"Cared"
Mrs. Jay McGee, of Stepb
enville, Texas, writes: "For
ame (9) years, I suffered with
womanly trouble. I had ter
rible headaches, and pains ta
my back, etc lt seemed as if
1 would die, I suffered so. At
fast, 1 decided to try Cardui,
the woman's tonic, and it
helped me right away. The
full treatment not only helped
me, but lt cured me."
TAKE
Cardui
y The Woman's Tonic
V4
.Wi
Cardui helps women in time
of greatest need, because ft
contains ingredients which ?ct
specifically, yet gentry, on the
weakened womanly organs.
So, if you fed discouraged,
blue, out-of-sorts, unable to
do your household work, on
account of your condition, stop
worrying and give Cardui t
trial, lt has helped thousands
of women,-why aol you?
Try Cardui. E-71
A. H. Corley,
Surgeon Dentist
Appointments at Trenton
On Wednesdays.
el
In a Bottle
-Through a
Straw is the only
best way to have
your Chero-Cola.
This insures uniform
ity in flavor-perfect
cleanliness. Always
pure, wholesome! and
refreshing.
DRINK "q|
Chero-Cola
Real Estate
-FOR SALE
125 acres land near Hibernia
in Salada county.
120 acres near M o nett a, Sa
luda county.
330 acres in Aiken county,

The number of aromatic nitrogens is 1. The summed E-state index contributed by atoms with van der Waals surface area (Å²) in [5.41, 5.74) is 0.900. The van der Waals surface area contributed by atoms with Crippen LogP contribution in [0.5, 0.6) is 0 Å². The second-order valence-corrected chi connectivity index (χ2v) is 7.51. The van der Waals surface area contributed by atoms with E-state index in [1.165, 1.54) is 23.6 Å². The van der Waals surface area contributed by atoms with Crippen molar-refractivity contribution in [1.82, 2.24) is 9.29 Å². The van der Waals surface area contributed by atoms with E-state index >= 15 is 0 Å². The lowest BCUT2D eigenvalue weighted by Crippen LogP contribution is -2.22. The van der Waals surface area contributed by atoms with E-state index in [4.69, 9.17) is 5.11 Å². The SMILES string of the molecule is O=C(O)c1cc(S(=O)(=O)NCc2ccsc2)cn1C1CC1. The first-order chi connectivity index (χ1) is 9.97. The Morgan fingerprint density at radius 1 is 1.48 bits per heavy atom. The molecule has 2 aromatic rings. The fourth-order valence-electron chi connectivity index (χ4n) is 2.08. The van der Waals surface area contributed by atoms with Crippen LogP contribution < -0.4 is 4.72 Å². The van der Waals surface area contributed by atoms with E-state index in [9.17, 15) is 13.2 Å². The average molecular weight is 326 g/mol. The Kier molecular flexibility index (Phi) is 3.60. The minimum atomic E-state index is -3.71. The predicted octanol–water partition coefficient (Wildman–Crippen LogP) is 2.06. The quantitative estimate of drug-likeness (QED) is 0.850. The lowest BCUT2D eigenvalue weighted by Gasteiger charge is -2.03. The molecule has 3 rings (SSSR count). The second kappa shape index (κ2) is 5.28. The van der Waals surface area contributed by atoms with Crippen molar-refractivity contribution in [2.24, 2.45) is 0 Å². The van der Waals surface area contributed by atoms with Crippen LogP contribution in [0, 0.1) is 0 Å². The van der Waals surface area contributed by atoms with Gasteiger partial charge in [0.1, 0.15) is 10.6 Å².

near Eureka.
100 acres near Ropers.
300 acres near Celestia or
Davis' mills in Greenwood
and Saluda counties.
50 acres near Edgefield C.
H.
250 aeres near Trenton,S.C.
Several tract* near meeting
Street, and other tracts near
Monett;', and Batesburg.
-Apply to
A. S. TOMPKINS,
Edgefield, S. C
Ideal Pressing Club
NEAT CLEANING AND
PRESSING.
DYING AND REPAIRING.
Ladies Coat Suits Cleaned and
Pressed. .75c.
Ladies Pleated Skirts Cleaned and
Pressed .50c.
Ladie Plain Skirts Cleaned and
Pressed_.40c.
Ladies Evening Gowns Cleandd and
Pressed... 50c.
Ladies One-Piece Dress Cleaned and
Pressed._.50c.
Gents' Suits S leam Cleaned and
Pressed.75c.
Gents' Suits Dry Cleaned and
Pressed .50c
Hats Cleaned and Pressed.25c
Hats Cleaned and Blocked.50c
Remember we are first-class in
every workmanship and can please
the most fastudist person. Work
done while you wait Don't throw
away that old suit or hat Brine it
to us and let us make it look like
sew. We appreciateyour patronage
and guarantee satisfaction.
FRANK MAYNARD, Prop.,
Bacon Street
Edgefield, South Carolina.
Southern Railway.
N. E. Schedule figures published
ily as information and are no*
naran teed.
Trains depart to
No. Time
)9 Trenton, Columbia 7:20 a m
31 Trenton. Augusta 11:10 a m
29 Aiken, Charleston 12:20 p m
)7 Trenton, Augusta 7:20 p ra
Trains arrive from
No.
38 Augusta, Trenton 8:20 ara
30 Columbia, Trenton 11:55 a ra
32 Charleston, Aiken 4:00 p ra
3:6 Columbia, Ti en ton 8:05 p m
For additional information, Tiok
Ifl, etc., Communicate with
Magruder Dent, DistrictPassen
er Agent, Augusta, Ga. J. A.
bwnsend, Agent, Edgefield, S. C.
|?C 18 THE ONLY
E ARNICA SALVE
lr J&g's New Siscouer?
???8 TU: COUGH, CURES THE LUNGS.